This pivotal moment isn’t just the result of four years of Donald Trump. It’s the culmination of 50 years of social decay. The Upswing,” a remarkable new book by Robert D. Putnam and Shaylyn Romney Garrett, puts this situation in stark relief. A careful work of social science, the book looks at American life from about 1870 to today across a range of sectors that are usually analyzed in separate academic silos.

By Will Thorne, Variety

Presidential candidates Joe Biden and Donald Trump appeared in directly competing town halls on Thursday night, after the President dropped out of the second debate. Trump’s hourlong appearance on NBC, which drew criticism across the industry and even an angry letter from top talent and showrunners who work with NBCU, appears to be trailing Biden’s 90-minute session with ABC in the ratings, at least according to early numbers.

By Betsy Klein, CNN

Maryland Gov. Larry Hogan, a Republican and outspoken critic of President Donald Trump, wrote in Ronald Reagan for president when he cast his 2020 ballot. "I know it's simply symbolic. It's not going to change the outcome in my state. But I thought it was important to just cast a vote that showed the kind of person I'd like to see in office," Hogan told The Washington Post in an interview released Friday. The vote makes Hogan one of the highest-profile Republicans who is not supporting Trump for reelection, though his decision to not back Democratic nominee Joe Biden could be seen as a way for him to refocus attention on his ongoing criticism of Trump and maintain standing in the Republican Party in case he decides to continue his political career beyond his current term in office.

The multiday spectacle gave viewers little understanding of the most important issue the Court will rule on: how Americans vote and whether those votes matter.

By Jane Chong, The Atlantic

What Americans saw unfold on their screens this past week was a confirmation battle spotlighting familiar partisan divides. What they deserved was an open reckoning with what Judge Amy Coney Barrett’s elevation means for the country’s political and constitutional architecture.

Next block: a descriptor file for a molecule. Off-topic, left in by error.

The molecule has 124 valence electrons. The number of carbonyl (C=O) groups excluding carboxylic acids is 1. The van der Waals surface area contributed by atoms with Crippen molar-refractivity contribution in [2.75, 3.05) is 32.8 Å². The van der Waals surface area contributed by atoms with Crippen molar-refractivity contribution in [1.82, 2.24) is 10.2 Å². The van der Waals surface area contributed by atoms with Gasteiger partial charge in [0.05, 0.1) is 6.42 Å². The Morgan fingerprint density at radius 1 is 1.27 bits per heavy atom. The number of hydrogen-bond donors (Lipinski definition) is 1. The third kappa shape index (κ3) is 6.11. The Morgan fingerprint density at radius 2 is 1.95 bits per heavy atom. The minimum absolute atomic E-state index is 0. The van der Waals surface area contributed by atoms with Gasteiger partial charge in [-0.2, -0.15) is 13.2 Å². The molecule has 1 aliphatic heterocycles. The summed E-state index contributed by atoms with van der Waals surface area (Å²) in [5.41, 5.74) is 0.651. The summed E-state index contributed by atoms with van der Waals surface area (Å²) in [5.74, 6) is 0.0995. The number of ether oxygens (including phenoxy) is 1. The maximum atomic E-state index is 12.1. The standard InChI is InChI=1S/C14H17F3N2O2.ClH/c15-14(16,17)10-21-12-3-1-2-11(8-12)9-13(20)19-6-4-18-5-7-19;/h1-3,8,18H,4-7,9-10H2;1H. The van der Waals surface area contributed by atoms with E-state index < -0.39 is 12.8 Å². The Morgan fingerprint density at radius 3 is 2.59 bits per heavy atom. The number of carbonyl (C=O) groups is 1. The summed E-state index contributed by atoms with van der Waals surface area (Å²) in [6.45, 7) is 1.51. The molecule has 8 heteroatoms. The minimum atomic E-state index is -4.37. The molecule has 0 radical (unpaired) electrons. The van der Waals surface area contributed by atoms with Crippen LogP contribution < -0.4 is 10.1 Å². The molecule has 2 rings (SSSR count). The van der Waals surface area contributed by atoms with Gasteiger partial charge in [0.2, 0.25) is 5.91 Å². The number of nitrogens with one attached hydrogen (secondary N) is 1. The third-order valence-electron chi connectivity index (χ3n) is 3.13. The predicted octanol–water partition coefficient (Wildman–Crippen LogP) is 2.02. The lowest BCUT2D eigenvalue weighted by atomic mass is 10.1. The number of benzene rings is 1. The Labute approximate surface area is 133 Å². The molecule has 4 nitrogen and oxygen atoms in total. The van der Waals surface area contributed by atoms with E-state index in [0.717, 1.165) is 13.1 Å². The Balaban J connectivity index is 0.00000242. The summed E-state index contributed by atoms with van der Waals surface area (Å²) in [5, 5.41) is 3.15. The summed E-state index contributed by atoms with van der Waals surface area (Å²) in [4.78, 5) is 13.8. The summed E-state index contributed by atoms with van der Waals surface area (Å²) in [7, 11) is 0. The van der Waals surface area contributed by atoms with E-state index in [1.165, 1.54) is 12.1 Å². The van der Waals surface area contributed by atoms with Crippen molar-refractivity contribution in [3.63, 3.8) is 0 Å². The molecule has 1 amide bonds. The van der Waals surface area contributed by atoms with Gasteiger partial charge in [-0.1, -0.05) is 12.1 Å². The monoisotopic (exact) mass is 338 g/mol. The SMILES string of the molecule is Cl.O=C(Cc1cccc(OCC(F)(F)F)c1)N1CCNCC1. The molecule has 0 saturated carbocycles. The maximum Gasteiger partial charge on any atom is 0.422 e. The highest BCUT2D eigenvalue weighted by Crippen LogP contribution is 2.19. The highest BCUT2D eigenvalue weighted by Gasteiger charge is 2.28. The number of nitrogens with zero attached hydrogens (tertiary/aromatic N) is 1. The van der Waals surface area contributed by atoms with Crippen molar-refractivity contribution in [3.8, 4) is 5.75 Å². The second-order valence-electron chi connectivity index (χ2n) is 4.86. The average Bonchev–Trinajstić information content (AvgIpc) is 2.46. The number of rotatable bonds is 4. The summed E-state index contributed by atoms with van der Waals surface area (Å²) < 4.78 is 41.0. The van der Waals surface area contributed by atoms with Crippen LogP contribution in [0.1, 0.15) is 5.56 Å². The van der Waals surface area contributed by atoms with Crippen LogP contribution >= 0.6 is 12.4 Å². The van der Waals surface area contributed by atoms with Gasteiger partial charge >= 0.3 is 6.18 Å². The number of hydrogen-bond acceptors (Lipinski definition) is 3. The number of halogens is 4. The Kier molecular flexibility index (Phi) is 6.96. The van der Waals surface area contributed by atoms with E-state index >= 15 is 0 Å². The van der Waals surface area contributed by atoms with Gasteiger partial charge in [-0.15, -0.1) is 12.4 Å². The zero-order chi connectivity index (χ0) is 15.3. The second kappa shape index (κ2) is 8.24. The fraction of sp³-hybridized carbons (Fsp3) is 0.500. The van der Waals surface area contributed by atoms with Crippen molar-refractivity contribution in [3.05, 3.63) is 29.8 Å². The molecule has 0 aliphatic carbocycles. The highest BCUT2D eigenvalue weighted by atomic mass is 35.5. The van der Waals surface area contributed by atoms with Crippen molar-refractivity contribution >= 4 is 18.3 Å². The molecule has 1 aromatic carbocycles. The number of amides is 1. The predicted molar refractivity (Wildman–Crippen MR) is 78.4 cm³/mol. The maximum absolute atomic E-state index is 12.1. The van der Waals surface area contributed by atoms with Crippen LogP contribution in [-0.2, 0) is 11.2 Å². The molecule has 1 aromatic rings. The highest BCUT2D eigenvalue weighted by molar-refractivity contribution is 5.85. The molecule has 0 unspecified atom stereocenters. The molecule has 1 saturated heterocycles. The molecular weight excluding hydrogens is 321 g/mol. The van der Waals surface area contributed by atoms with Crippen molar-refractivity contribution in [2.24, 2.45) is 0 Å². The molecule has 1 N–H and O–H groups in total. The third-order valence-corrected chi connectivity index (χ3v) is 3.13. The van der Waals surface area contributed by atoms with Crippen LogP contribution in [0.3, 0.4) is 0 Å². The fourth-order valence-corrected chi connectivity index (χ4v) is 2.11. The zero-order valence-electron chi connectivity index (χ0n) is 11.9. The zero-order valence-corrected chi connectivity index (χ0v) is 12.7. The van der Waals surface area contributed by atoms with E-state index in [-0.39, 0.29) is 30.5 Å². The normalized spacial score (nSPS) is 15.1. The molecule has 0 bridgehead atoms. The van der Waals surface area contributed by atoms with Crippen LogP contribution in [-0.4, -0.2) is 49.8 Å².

Three senior Trump advisers who recently talked to campaign manager Bill Stepien walked away believing he thinks they will lose. The big picture: The Trump campaign is filled with internal blaming and pre-spinning of a potential loss, accelerating a dire mood that's driven by a daily barrage of bleak headlines, campaign and White House officials tell me.

SecDef again calls for increased defense spending in future budgets, but there's little indication budgets won't stay flat.

By Paul McLeary, Breaking Defense

Just three weeks before a presidential election that could well decide his fate as Defense Secretary, Mark Esper delivered what amounted to a victory lap this afternoon, recounting successes in fixing the deep readiness hole the military had fallen into.

By James L. Jones, Former commandant of the Marine Corps, for The Atlantic

During my 40 years as a Marine officer, including nearly four years as commandant of the Marine Corps, I came to believe that one of the military’s most important missions is to lead the fight against hate, inequality, and injustice, both at home and overseas. The factors that divide Americans today pose a greater threat to the country than any foreign adversary does. For this reason, the Pentagon must respond forcefully to alarming evidence that white-supremacist groups and other extremist organizations might be seeping into the armed forces and targeting uniformed service members and veterans for recruitment, coveting their training in weapons and tactical knowledge.

By Stephen Wertheim, for the NYT

The next president, whoever he is, will not determine the future of America’s role in the world. Joe Biden does not recognize there is a problem. President Trump has no answers. Three decades into the “post-Cold War era,” still named for what preceded it, the United States possesses no widely shared, deeply felt purpose for vast global power. America’s armed dominance today occupies a position similar to that of liberal immigration, free trade or private health insurance a decade ago. Taken for granted by political elites, it is nonetheless ripe for challenge beneath the surface.